Brent_Justice

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PC Surgeon said:
[H]ard|OCP front page it states improvements to the source engine, motion blur, film grain, dust ect ect. What I want to know is what do I need to experience these features full throttle. Any ideas?

Thanks.

The type of motion blur and depth of field Valve is working on in the Source engine using an accumulation buffer will not run in real time on current video cards, they aren't fast enough. With everything on it takes around 2 seconds to render each frame on current video cards.

The color correction and film grain however take almost no performance hit, so you'll start to see those things first. The color correction is a big one for modders and developers. Aftermath will probably use some of those effects, as will DoD Source. So basically you don't have to have any special hardware to support color correction and film grain, they aren't even using shaders to do it, it's all texture lookups.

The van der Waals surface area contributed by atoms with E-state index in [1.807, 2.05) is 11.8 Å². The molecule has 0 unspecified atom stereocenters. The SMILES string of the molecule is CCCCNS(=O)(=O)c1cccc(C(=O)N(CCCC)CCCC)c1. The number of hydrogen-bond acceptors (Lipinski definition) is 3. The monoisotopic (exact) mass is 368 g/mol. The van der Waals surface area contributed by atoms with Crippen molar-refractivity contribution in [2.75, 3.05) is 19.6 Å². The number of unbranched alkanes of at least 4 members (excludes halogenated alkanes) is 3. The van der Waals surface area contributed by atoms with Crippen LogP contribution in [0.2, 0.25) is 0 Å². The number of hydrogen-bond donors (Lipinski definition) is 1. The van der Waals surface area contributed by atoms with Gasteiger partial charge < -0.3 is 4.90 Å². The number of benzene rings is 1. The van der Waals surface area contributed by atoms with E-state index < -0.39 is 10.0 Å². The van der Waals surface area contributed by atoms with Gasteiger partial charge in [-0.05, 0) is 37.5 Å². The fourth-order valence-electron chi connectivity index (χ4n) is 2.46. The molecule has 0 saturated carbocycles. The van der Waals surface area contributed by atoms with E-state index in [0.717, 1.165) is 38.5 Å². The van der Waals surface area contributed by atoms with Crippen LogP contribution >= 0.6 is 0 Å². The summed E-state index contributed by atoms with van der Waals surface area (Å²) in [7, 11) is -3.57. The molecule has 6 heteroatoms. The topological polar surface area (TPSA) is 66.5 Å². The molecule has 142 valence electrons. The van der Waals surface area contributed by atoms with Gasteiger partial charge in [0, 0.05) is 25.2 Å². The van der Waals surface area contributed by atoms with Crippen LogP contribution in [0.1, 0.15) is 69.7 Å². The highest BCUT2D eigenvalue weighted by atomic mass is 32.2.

The other effects, motion blur and depth of field will need much faster video cards.
 

Brent_Justice

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Pr3z said:
Am I the only one that thinks this new stuff from Valve looks like ASS?

Then again I haven't seen it in motion just screenshots.

It's pretty good all put together, especially when used for creating cut-scene videos or "live action" video using a game engine.
 

Brent_Justice

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tornadotsunamilife said:
Why? Motion blur is already been implemented in demo's from ati on X series...

That's a different form of Motion Blur, not as accurate and easy to program in according to Valve. No games currently use the form of motion blur and depth of field Valve is using in the Source engine.
 

J4M3S0N79

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It seems that valve is all about their own versions of these technologies.